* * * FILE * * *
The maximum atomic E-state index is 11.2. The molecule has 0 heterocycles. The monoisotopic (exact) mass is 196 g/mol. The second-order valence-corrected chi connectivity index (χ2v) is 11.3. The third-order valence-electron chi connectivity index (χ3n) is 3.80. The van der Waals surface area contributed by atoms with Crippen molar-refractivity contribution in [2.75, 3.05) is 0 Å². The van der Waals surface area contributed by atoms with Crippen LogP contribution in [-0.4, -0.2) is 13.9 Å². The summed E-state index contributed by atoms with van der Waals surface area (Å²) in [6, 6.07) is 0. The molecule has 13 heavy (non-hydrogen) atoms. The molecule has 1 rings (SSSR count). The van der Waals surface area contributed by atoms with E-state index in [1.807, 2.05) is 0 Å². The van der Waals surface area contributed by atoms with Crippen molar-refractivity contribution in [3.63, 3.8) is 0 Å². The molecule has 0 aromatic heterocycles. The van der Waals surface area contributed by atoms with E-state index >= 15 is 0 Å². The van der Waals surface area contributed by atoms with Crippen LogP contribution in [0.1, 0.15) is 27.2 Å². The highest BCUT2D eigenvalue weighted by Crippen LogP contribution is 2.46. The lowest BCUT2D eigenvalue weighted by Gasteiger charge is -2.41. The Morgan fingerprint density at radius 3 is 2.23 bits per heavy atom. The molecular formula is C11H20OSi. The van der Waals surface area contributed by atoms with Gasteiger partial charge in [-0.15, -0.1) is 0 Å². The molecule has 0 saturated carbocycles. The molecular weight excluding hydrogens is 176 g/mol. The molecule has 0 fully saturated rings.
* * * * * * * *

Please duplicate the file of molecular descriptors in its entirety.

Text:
The maximum atomic E-state index is 11.2. The molecule has 0 heterocycles. The monoisotopic (exact) mass is 196 g/mol. The second-order valence-corrected chi connectivity index (χ2v) is 11.3. The third-order valence-electron chi connectivity index (χ3n) is 3.80. The van der Waals surface area contributed by atoms with Crippen molar-refractivity contribution in [2.75, 3.05) is 0 Å². The van der Waals surface area contributed by atoms with Crippen LogP contribution in [-0.4, -0.2) is 13.9 Å². The summed E-state index contributed by atoms with van der Waals surface area (Å²) in [6, 6.07) is 0. The molecule has 13 heavy (non-hydrogen) atoms. The molecule has 1 rings (SSSR count). The van der Waals surface area contributed by atoms with E-state index in [1.807, 2.05) is 0 Å². The van der Waals surface area contributed by atoms with Crippen molar-refractivity contribution in [3.63, 3.8) is 0 Å². The molecule has 0 aromatic heterocycles. The van der Waals surface area contributed by atoms with E-state index >= 15 is 0 Å². The van der Waals surface area contributed by atoms with Crippen LogP contribution in [0.1, 0.15) is 27.2 Å². The highest BCUT2D eigenvalue weighted by Crippen LogP contribution is 2.46. The lowest BCUT2D eigenvalue weighted by Gasteiger charge is -2.41. The Morgan fingerprint density at radius 3 is 2.23 bits per heavy atom. The molecular formula is C11H20OSi. The van der Waals surface area contributed by atoms with Gasteiger partial charge in [-0.15, -0.1) is 0 Å². The molecule has 0 saturated carbocycles. The molecular weight excluding hydrogens is 176 g/mol. The molecule has 0 fully saturated rings.